Iran plane
An Iranian passenger plane crashed moments after takeoff from Tehran, killing at least 38 people on board and narrowly avoiding many more deaths when it plummeted to the ground near a busy market Aug. 10, 2014. Getty

Dozens of passengers on board an Iranian passenger plane were feared dead on Sunday when the plane crashed into the country’s Zagros mountain range with emergency services finding it difficult to locate the wreckage in blizzard conditions.

Iran has suffered multiple aviation disasters over the years the most recent included a Sepahan Airlines plane crash that killed 39 people just after take-off from Tehran.

The aircraft involved in the latest crash an ATR72, was 24 years old. Preliminary reports said that the plane crashed due to reduced visiblity but questions were raised about the planes fitness. The crash can be attributed to the age of the aircraft, although there is nothing inherently unsafe about flying old aircraft if only they were meticulously maintained to ensure safe flight.

However, the country has been devoid of expertise and equipment in the aviation field for years, which has made flying relatively unsafe in the region. Until a few years ago, Iran was prevented from purchasing new air fleets due to the international sanctions imposed on them.

Iran's state media blamed the U.S. sanctions imposed on Iran since the 1970’s — which prohibits the country from entering into trade deals with the U.S. — for the crash. However, when Iran brokered the nuclear deal, the U.S. lifted their sanctions in 2016 on aviation purchases enabling Iran to buy new fleets.

Last June, Aseman Airlines finalized an agreement to buy 30 Boeing 737 MAX jets for $3 billion, with an option to buy 30 more.

In April 2017, Boeing issued a statement confirming the deal ventured into by the two parties with the approval of U.S. government.

The statement said: “Boeing confirms the signing of a Memorandum of Agreement (MOA) with Iran Aseman Airlines, expressing the airline’s intent to purchase 30 Boeing 737 MAX airplanes with a list price value of $3 billion. The agreement also provides the airline with purchase rights for 30 additional 737 MAXs.”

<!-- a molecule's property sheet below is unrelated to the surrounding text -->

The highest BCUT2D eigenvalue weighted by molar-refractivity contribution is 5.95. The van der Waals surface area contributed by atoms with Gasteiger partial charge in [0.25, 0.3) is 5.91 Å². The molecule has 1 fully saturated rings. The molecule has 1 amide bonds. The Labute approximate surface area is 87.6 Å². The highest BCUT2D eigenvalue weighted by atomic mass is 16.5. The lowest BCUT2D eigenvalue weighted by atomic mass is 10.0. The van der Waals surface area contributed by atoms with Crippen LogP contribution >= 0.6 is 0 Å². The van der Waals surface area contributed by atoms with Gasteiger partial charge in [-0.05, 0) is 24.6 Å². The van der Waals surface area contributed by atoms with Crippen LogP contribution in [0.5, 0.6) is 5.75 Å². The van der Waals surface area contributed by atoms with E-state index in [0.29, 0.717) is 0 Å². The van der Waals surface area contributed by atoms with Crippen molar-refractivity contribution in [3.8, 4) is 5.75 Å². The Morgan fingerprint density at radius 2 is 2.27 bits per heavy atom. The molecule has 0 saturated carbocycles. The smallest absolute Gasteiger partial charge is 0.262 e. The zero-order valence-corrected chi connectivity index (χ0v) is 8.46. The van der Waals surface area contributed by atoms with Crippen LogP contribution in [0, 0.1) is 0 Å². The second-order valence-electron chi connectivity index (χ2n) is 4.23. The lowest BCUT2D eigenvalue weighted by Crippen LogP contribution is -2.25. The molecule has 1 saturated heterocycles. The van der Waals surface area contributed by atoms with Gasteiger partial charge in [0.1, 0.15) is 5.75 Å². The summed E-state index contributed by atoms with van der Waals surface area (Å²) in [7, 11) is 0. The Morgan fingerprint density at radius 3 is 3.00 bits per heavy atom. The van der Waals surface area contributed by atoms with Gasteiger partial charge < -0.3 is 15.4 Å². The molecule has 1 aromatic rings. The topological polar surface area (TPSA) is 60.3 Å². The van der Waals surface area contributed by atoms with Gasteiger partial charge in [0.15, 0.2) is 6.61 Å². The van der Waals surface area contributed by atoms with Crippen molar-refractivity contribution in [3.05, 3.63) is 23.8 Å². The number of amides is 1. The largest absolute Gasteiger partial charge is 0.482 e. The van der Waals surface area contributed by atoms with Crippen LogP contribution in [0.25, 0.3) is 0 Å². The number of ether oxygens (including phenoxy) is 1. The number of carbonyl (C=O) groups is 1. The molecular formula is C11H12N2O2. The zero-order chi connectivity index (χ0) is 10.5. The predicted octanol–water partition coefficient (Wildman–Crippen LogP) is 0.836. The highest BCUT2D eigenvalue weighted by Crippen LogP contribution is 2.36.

“Boeing negotiated the MOA under authorizations from the U.S. government following a determination that Iran had met its obligations under the nuclear accord signed in 2015,” it added.

The delivery of the planes was slated to reach Iran by 2018.

In December 2016, Airbus and Iran signed a deal for 100 aircraft which included 46 A320-family, 38 A330-family and 16 A350 XWB aircraft. Deliveries were to begin in early 2017 but so far only a handful aircrafts have been delivered.

In January, Reuters reported there might be a significant delay in the delivery of the aircraft.

“I think those deals will get fulfilled, maybe not on the original schedule,” Airbus sales chief John Leahy told Reuters in an interview

“We have to arrange financing; they have to understand about making pre-delivery payments,” he added.

The airlines' public relations chief Mohammad Tabatabai told state broadcaster IRIB that Aseman Airlines flight EP3704 disappeared off the radar several minutes after takeoff. He first said all the passengers perished in the crash, however, he later retracted the statement saying since emergency services couldn’t locate the remains of the plane they were unable to confirm the number of casualties.

"We still have no access to the spot of the crash and therefore we cannot accurately and definitely confirm the death of all passengers," he told the Iranian news agency.